There is no help in site, so I ask Mark to go find the police while we walk down. Mark finds the French police and the answer is the same with four different guys. "We are full, there is nothing we can do." We walk three kilometers down the mountain just Sully, our new friend, and myself. He is a nice guy, still mostly incoherent, but I start asking him questions to get his mind working. We start to have bits and pieces of a conversation. We are making progress. We finally get down to a building, which is locked, but it does provide some shelter from the wind and rain. We stay there for five minutes and realize that our friend needs more help. We move on to another building 500 meters away. When we get there, we find another group of French police. This time after politely asking a couple of times, they take our friend into their van and turn on the heat. I stay in the van and massage my friend’s legs to help him warm up. After ten minutes there is a knock on the window, it is Mark Joslyn. MJ is an Eagle Scout Extraordinaire, he has a cup of coffee and a hot chocolate. Our friend is coming back to life and is very happy to have a warm cup of coffee in his hands. I stay with him, get his contact info, and tell him that I will take care of his bike. I ask for his name and his phone number. One problem, I am shaking so bad that it takes me ten minutes to type his name and phone number into my phone. I tell him not to worry; I have his bike taken care of and will get it back to London for him. “I have friends in the business.”

I get out of the van and Mark takes me behind a building to where a pizza place is hidden from sight. The same place he got the coffee. I give the owner 20 euros and ask him to take the bike. He is happy to do it. Tania calls Trek Travel and says if you have a chance, pick up the bike. As long as we are in the warm pizza place, we order hot chocolates before we are back on the bike. There is a time limit and we just spent 90 minutes on our humanitarian aid program. At this point, I did not think we would finish.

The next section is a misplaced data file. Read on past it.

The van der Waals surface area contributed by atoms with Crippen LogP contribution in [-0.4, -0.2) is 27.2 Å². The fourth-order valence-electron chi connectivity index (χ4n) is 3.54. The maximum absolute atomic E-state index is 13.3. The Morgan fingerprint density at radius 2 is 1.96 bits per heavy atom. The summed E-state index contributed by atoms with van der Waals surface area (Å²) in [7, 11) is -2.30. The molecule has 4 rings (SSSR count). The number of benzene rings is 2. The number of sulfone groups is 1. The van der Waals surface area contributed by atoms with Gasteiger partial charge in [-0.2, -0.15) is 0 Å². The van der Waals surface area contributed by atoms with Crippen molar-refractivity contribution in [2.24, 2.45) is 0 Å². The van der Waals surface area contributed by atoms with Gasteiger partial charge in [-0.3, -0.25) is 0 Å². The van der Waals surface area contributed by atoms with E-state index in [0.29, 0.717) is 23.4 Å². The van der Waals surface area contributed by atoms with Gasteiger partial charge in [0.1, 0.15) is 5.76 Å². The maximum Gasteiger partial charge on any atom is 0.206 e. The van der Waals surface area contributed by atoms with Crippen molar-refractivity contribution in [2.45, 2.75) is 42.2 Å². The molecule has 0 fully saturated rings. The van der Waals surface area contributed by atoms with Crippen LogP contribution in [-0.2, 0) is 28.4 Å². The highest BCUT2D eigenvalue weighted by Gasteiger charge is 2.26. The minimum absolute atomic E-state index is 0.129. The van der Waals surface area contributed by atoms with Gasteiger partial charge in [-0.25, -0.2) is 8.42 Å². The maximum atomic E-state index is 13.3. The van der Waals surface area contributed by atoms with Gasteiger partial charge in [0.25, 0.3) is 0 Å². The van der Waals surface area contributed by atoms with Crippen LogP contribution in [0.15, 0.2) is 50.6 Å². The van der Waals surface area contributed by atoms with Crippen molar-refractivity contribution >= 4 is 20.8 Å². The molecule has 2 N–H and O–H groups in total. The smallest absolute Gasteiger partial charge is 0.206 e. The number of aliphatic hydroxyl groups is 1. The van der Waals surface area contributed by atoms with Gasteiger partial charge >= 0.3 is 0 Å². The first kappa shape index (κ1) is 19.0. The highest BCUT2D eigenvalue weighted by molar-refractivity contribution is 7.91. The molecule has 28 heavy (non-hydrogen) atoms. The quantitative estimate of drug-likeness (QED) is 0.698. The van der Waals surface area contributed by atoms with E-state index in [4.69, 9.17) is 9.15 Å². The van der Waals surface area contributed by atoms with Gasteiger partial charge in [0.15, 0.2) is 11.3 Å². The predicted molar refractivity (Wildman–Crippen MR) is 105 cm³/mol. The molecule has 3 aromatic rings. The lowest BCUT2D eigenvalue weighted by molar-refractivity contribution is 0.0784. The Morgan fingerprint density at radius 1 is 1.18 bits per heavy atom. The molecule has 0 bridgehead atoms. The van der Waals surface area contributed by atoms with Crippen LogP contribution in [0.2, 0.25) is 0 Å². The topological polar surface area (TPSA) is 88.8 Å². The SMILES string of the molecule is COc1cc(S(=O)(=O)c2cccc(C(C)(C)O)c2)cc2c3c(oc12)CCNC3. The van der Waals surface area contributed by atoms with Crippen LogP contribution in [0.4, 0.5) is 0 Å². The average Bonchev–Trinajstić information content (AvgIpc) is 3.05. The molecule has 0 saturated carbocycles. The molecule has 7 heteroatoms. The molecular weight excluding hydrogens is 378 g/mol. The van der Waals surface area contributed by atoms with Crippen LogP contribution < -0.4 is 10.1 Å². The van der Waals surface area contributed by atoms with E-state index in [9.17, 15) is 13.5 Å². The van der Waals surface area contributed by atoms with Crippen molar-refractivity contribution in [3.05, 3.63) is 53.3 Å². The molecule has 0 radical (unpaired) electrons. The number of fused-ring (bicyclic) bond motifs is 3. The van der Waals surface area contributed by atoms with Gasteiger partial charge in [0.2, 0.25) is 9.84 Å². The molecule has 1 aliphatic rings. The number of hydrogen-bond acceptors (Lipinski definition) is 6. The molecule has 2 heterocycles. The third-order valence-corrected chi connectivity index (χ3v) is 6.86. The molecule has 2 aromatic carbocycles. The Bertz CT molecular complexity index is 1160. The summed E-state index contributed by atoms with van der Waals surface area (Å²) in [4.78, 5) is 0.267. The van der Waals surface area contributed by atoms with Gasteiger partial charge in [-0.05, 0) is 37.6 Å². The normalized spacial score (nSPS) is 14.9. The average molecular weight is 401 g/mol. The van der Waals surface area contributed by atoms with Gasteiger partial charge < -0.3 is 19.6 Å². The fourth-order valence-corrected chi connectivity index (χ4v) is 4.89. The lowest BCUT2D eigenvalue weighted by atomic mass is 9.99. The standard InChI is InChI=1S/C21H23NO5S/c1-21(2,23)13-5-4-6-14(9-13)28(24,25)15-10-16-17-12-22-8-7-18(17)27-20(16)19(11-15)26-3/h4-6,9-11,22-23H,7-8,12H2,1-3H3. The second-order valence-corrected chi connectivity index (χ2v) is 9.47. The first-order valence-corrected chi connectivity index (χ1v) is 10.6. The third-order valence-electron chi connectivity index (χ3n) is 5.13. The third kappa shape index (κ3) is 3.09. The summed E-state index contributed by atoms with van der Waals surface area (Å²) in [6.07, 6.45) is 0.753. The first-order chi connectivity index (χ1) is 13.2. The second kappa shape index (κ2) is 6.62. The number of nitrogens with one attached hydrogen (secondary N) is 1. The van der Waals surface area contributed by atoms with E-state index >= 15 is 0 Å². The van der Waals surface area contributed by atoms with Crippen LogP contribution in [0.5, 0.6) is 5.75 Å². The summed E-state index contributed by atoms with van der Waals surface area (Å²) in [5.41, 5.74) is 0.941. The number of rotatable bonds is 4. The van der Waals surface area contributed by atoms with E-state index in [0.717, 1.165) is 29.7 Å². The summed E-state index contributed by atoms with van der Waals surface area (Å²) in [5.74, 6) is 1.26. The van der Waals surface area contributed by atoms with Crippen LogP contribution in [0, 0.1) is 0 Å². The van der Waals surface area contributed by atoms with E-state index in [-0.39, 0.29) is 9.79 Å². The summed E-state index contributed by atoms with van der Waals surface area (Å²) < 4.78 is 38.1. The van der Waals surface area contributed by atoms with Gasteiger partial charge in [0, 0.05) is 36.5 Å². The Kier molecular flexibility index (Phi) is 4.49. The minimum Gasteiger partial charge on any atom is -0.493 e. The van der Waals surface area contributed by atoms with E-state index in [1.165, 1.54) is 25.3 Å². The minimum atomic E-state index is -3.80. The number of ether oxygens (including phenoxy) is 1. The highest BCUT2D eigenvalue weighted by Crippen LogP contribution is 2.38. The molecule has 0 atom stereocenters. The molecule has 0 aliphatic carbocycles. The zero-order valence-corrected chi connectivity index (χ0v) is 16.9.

We get on the bikes and it is still pouring, still cold, but we could see sunlight at the bottom of the Tourmalet. We started the fast descent with another 25 kilometers to get to the base. We were back in the game. I did the math in my head and figured we could make it. Before we reach the next rest stop at the base of Hautacam, my wife, still shaking, asks me if she should continue. I told her, “NO.” Five years ago, Étape finished on top of Hautacam and it was cold and rainy just like today. Tania had turned bright white at the finish that year, and then had to descend the mountain to get to the village. That proved to be the hardest part of the ride that day; getting her off the mountain. I said, "We have seen this movie before, don’t do it." While I was dispensing this advice, I already knew what the answer was going to be. Tania grew up with four brothers and has what we call the “I want to play too syndrome”. When she was younger she always wanted to play with the boys and sometimes the answer was “no.” When that happened, her response was always the same: “I want to play too.” And so, while she was making a decision, I already knew what the result would be. She was going to go up the mountain. She confirmed it with, “I am going to go up the mountain and if it gets really bad, I will turn around.” To which the cynical JB replied, “let me get this straight, if we get to within 5 kilometers and it is really cold and pouring, you are going to turn around?” No answer. And so up we went. The Hautacam is a bear at 17.3 kilometers and a 7% grade. The weather turned out to be better than we thought, no rain until the last 3K. Tania made it to the top and never rang the bell. We made it up the mountain and finished l’Étape in just under 10 hours.